Memorandum from Royal Dutch Shell plc
1. Shell shares the widespread concern that
the emission of greenhouse gases (GHG) from human activities is
leading to changes in the global climate. Our commitment to CO2
reduction is serious and demonstrable, as illustrated by our existing
voluntary GHG target, which will see GHG emissions across all
the facilities we operate 5% lower in 2010 than they were in 1990,
even though our business has grown in that period. However the
needed future global reductions will require a new set of technologies.
2. Shell clearly recognises that a major
change in energy infrastructure and the way energy is used will
be needed over the coming decades if society is going to address
the issue of climate change. No single solution will deliver this
major change. Shell has a long history in research and development
of new technologies, which are an important element of our strategic
direction around the world and we have developed the broadest
new energy portfolio in the industry, with the largest investment
in these technologies of the oil and gas majors.
3. We welcome the Committee's Inquiry into
carbon capture and storage technologies and turn now to some of
the Committee's specific areas of interest.
R&D IN, AND
4. Shell supports and is involved in the
development and deployment of geological sequestration as a safe,
reliable and ultimately cost-effective mechanism to reduce industrial
The technology required for geological
sequestration is proven and in common use in the oil and gas industry
for enhanced oil recovery. This fits with our business and builds
on our strength in understanding subsurface structures and processes;
Wide-spread, large storage capacity
has been identified that is sufficient to store significant amounts
of global CO2 emissions over the next century;
Research has shown that CO2
can be securely stored for thousands of years or longer, with
ongoing work and field trials to further clarify the risks involved.
5. To help society make an informed choice
about the role that geological CO2 sequestration might
play in a portfolio of measures to mitigate climate change we
Working with national geological
services, research institutions and other energy companies to
develop the science and methodology that is required to comprehensively
assess the environmental performance of geological sequestration.
In the United States, the West Coast
Regional Carbon Sequestration Partnership and the CO2
Capture Project, which is a joint industry project comprising
eight of the world's leading energy companies. Technologies developed
by this project will be used in many different industries and
applications around the world.
The Australian based CO2CRC
programme where Shell is an industry sponsor. This is a research
consortium that is looking into both CO2 capture technologies
and geosequestration. The CRC intends to launch a pilot CO2
sequestration project in the State of Victoria within the next
Conducting, with the support of the
European Commission and in association with Geo-Research Center,
Potsdam and other partners, a CO2 sequestration field
test near Berlin that aims to provide detailed insight into the
subsurface behaviour and movement of CO2; the CO2
will be generated from the emission-neutral combustion of biomass.
Studying novel ways to manage natural
subsurface chemical reactions with a view to further increase
the safety and security of CO2 storage.
We are developing both pre- and post-combustion
capture technologies. Pre-combustion technologies include gasification
and amine and post-combustion technologies are being considered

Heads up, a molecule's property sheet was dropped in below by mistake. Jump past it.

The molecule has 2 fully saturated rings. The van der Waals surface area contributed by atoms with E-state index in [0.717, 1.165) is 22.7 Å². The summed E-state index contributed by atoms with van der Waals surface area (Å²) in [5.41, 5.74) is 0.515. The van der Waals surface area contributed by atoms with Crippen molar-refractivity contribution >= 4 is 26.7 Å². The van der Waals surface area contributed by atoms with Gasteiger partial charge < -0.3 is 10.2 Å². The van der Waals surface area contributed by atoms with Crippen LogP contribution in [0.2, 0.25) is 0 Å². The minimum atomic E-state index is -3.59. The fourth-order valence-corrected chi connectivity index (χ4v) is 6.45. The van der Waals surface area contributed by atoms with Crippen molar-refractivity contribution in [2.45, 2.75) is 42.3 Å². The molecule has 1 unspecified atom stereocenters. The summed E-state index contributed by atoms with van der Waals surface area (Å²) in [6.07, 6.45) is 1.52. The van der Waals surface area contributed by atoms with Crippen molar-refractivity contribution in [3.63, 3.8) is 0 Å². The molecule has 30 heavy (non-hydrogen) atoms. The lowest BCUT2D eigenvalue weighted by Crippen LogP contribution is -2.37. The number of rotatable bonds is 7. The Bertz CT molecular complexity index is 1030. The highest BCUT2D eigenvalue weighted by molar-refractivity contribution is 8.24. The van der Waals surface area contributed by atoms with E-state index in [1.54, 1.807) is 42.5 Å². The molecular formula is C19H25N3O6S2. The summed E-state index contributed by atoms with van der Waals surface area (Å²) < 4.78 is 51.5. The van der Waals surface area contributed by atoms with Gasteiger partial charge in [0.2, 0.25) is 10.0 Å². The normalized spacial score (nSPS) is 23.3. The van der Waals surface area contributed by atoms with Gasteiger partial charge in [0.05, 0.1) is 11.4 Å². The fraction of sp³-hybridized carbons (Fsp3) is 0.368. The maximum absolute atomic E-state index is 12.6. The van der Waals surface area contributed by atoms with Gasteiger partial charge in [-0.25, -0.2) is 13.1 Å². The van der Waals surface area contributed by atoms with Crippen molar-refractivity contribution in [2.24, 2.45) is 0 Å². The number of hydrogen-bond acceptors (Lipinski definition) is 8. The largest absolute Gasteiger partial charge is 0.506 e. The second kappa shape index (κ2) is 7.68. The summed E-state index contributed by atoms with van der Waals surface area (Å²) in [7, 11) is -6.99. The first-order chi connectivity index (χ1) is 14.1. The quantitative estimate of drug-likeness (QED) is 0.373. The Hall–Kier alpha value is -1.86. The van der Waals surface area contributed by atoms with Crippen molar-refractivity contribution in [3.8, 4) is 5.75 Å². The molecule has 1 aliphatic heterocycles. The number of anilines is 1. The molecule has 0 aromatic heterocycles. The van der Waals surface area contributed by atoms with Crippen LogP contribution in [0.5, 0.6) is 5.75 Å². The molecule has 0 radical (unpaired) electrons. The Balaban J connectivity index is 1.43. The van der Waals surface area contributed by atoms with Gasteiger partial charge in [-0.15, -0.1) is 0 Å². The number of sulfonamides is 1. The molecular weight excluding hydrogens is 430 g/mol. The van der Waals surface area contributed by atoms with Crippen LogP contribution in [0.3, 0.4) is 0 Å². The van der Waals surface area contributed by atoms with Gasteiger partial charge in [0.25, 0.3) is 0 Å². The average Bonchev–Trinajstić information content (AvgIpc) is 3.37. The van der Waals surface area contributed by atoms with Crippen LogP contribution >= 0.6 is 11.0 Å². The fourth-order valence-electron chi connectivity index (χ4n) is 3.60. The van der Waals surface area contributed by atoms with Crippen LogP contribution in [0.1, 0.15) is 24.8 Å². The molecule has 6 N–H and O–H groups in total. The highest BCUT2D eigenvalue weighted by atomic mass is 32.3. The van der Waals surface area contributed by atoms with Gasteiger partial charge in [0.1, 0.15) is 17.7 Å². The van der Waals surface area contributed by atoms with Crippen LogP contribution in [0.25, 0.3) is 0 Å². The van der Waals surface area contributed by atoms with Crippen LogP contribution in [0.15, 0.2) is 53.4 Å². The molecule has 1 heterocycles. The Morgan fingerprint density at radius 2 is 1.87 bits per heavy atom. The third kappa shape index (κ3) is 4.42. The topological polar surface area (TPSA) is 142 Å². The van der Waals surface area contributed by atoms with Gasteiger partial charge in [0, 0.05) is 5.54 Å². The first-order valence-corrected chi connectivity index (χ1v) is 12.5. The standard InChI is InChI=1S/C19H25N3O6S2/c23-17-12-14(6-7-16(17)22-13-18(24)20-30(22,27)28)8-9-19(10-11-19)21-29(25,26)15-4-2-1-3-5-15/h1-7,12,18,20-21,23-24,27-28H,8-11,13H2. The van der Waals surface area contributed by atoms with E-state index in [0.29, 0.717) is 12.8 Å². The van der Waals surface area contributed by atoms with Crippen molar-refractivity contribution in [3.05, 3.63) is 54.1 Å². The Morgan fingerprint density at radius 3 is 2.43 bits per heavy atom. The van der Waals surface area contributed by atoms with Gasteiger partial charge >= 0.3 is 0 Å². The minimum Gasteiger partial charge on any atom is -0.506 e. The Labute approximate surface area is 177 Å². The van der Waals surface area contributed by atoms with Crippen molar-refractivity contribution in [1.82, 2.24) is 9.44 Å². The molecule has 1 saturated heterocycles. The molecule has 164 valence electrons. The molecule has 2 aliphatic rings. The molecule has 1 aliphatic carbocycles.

for a North Sea field and a Gas-to-Liquids project in the Middle
6. Our work on sequestration is complemented
by the development of technology for the cost-effective separation
of CO2 from combustion sources. The key R&D theme
that Shell has identified is the feasibility and integrity of
7. In costing CCS components there are different
ranges, in terms of cost per tonne CO2 avoided, for
capture from power plants (including separation and compression),
capture from industrial sources (including separation and compression),
transport (pipeline; mass flow rates) and geological storage.
8. Likely sources for reducing costs are
industrial R&D and learning-by-doing.
9. Given that "learning-by-doing"
is an important source of cost reduction, it would be desirable
to have one or more CO2 capture and storage demonstration
projects. These projects should aim at demonstrating the whole
CCS chain, namely CO2 capture together with geological
sequestration. An important value of these "integrated demonstrations"
is that they could, in addition to technology learning, provide
clarification of the transaction costs and procedures for obtaining
credits for CO2 abated through geological CO2
sequestration and, furthermore, shed light on regulatory compliance
costs and procedures. These demonstration projects ideally should
allow for a variety of CO2 sources, capture technology
and geological sinks in order to be representatives of a CCS infrastructure.
Because of the cost involved, cooperation with other countries,
particularly those participating in the EU Emissions Trading Scheme
appears to be sensible.
Other obstacles or constraint
10. The spreadsheet (Appendix A) illustrates
future EU-25 energy options in the context of a long term global
atmospheric concentration of CO2 of no more than 550
ppm, which also has other regions making substantial changes.
The options discussed are not a scenario, but an illustrative
hypothesis to gauge the extent of change needed in our energy
infrastructure and the impact that might have on the EU. The spreadsheet
is not an endorsement of any particular pathway, technology or
specific atmospheric concentration target.
11. Four of the five "Tyndall integrated
scenarios" published in the Tyndall Centre's recent report
"Decarbonising the UK: Energy for a Climate Conscious
Future" suggest that grid connected power stations will
require significant quantities of CCS if the UK is to meet its
target of 60% cut in greenhouse gas emissions by 2050. In
these scenarios the proportion of grid connected energy supplied
using coal or CCGT power stations with CCS ranges from 16% to
55% in 2050. It is only where nuclear forms just under half
of the primary energy demand mix that no CCS is required to meet